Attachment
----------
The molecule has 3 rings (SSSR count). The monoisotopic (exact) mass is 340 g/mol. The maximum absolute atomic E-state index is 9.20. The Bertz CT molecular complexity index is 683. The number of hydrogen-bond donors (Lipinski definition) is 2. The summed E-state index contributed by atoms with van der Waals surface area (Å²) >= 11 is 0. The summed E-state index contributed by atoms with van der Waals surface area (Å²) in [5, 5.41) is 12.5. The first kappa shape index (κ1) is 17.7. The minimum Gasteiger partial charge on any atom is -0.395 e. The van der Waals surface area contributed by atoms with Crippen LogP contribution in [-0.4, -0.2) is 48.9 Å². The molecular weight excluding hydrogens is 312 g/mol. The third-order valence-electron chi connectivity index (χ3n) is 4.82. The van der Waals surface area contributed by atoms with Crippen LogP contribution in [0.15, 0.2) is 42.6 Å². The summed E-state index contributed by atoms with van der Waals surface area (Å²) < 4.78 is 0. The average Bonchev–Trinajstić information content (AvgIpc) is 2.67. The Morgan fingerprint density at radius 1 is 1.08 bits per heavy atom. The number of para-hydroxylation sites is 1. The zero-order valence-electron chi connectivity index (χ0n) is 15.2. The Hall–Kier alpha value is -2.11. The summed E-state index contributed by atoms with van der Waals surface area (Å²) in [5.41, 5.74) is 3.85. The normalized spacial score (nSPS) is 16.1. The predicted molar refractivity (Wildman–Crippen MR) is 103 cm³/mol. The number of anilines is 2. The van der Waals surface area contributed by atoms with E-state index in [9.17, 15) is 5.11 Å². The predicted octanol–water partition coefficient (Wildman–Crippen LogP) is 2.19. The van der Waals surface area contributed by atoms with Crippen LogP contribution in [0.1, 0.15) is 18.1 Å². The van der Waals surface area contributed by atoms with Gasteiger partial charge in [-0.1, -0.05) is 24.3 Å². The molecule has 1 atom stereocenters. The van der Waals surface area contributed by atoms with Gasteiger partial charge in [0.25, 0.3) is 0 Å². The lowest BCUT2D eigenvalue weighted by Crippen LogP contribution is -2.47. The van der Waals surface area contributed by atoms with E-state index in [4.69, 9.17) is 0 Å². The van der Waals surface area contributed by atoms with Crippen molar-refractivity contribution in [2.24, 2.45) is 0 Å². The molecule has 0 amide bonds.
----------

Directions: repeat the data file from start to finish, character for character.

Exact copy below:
The molecule has 3 rings (SSSR count). The monoisotopic (exact) mass is 340 g/mol. The maximum absolute atomic E-state index is 9.20. The Bertz CT molecular complexity index is 683. The number of hydrogen-bond donors (Lipinski definition) is 2. The summed E-state index contributed by atoms with van der Waals surface area (Å²) >= 11 is 0. The summed E-state index contributed by atoms with van der Waals surface area (Å²) in [5, 5.41) is 12.5. The first kappa shape index (κ1) is 17.7. The minimum Gasteiger partial charge on any atom is -0.395 e. The van der Waals surface area contributed by atoms with Crippen LogP contribution in [-0.4, -0.2) is 48.9 Å². The molecular weight excluding hydrogens is 312 g/mol. The third-order valence-electron chi connectivity index (χ3n) is 4.82. The van der Waals surface area contributed by atoms with Crippen LogP contribution in [0.15, 0.2) is 42.6 Å². The summed E-state index contributed by atoms with van der Waals surface area (Å²) < 4.78 is 0. The average Bonchev–Trinajstić information content (AvgIpc) is 2.67. The Morgan fingerprint density at radius 1 is 1.08 bits per heavy atom. The number of para-hydroxylation sites is 1. The zero-order valence-electron chi connectivity index (χ0n) is 15.2. The Hall–Kier alpha value is -2.11. The summed E-state index contributed by atoms with van der Waals surface area (Å²) in [5.41, 5.74) is 3.85. The normalized spacial score (nSPS) is 16.1. The predicted molar refractivity (Wildman–Crippen MR) is 103 cm³/mol. The number of anilines is 2. The van der Waals surface area contributed by atoms with E-state index in [9.17, 15) is 5.11 Å². The predicted octanol–water partition coefficient (Wildman–Crippen LogP) is 2.19. The van der Waals surface area contributed by atoms with Crippen LogP contribution in [0.1, 0.15) is 18.1 Å². The van der Waals surface area contributed by atoms with Gasteiger partial charge in [-0.1, -0.05) is 24.3 Å². The molecule has 1 atom stereocenters. The van der Waals surface area contributed by atoms with Gasteiger partial charge in [0.25, 0.3) is 0 Å². The lowest BCUT2D eigenvalue weighted by Crippen LogP contribution is -2.47. The van der Waals surface area contributed by atoms with E-state index in [4.69, 9.17) is 0 Å². The van der Waals surface area contributed by atoms with Crippen molar-refractivity contribution in [2.24, 2.45) is 0 Å². The molecule has 0 amide bonds.